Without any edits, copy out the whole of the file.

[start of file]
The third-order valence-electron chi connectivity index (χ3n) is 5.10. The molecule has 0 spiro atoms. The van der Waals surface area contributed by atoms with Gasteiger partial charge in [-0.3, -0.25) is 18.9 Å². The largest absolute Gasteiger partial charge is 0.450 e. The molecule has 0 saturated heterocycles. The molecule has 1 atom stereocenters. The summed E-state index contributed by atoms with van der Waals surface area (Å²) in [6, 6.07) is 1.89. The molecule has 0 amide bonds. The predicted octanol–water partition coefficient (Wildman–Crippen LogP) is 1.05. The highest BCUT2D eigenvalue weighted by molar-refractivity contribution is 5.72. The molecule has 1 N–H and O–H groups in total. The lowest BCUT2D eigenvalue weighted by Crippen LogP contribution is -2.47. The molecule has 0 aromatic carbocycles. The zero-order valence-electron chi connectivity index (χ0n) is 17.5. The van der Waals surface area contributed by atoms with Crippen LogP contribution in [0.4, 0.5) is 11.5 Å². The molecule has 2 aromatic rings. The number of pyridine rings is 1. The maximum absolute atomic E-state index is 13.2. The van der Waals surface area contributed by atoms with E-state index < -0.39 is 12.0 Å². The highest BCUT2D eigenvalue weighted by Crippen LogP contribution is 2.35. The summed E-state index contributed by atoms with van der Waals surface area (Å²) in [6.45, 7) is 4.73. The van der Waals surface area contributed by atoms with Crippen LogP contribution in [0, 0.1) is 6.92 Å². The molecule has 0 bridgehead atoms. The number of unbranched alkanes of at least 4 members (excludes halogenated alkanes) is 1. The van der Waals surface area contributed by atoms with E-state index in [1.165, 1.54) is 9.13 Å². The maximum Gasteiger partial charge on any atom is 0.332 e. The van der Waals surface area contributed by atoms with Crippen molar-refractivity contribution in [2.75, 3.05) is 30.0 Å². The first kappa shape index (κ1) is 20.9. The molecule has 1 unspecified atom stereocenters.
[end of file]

The third-order valence-electron chi connectivity index (χ3n) is 5.10. The molecule has 0 spiro atoms. The van der Waals surface area contributed by atoms with Gasteiger partial charge in [-0.3, -0.25) is 18.9 Å². The largest absolute Gasteiger partial charge is 0.450 e. The molecule has 0 saturated heterocycles. The molecule has 1 atom stereocenters. The summed E-state index contributed by atoms with van der Waals surface area (Å²) in [6, 6.07) is 1.89. The molecule has 0 amide bonds. The predicted octanol–water partition coefficient (Wildman–Crippen LogP) is 1.05. The highest BCUT2D eigenvalue weighted by molar-refractivity contribution is 5.72. The molecule has 1 N–H and O–H groups in total. The lowest BCUT2D eigenvalue weighted by Crippen LogP contribution is -2.47. The molecule has 0 aromatic carbocycles. The zero-order valence-electron chi connectivity index (χ0n) is 17.5. The van der Waals surface area contributed by atoms with Crippen LogP contribution in [0.4, 0.5) is 11.5 Å². The molecule has 2 aromatic rings. The number of pyridine rings is 1. The maximum absolute atomic E-state index is 13.2. The van der Waals surface area contributed by atoms with E-state index < -0.39 is 12.0 Å². The highest BCUT2D eigenvalue weighted by Crippen LogP contribution is 2.35. The summed E-state index contributed by atoms with van der Waals surface area (Å²) in [6.45, 7) is 4.73. The van der Waals surface area contributed by atoms with Crippen LogP contribution in [0, 0.1) is 6.92 Å². The molecule has 0 bridgehead atoms. The number of unbranched alkanes of at least 4 members (excludes halogenated alkanes) is 1. The van der Waals surface area contributed by atoms with E-state index in [1.165, 1.54) is 9.13 Å². The maximum Gasteiger partial charge on any atom is 0.332 e. The van der Waals surface area contributed by atoms with Crippen molar-refractivity contribution in [2.75, 3.05) is 30.0 Å². The first kappa shape index (κ1) is 20.9. The molecule has 1 unspecified atom stereocenters.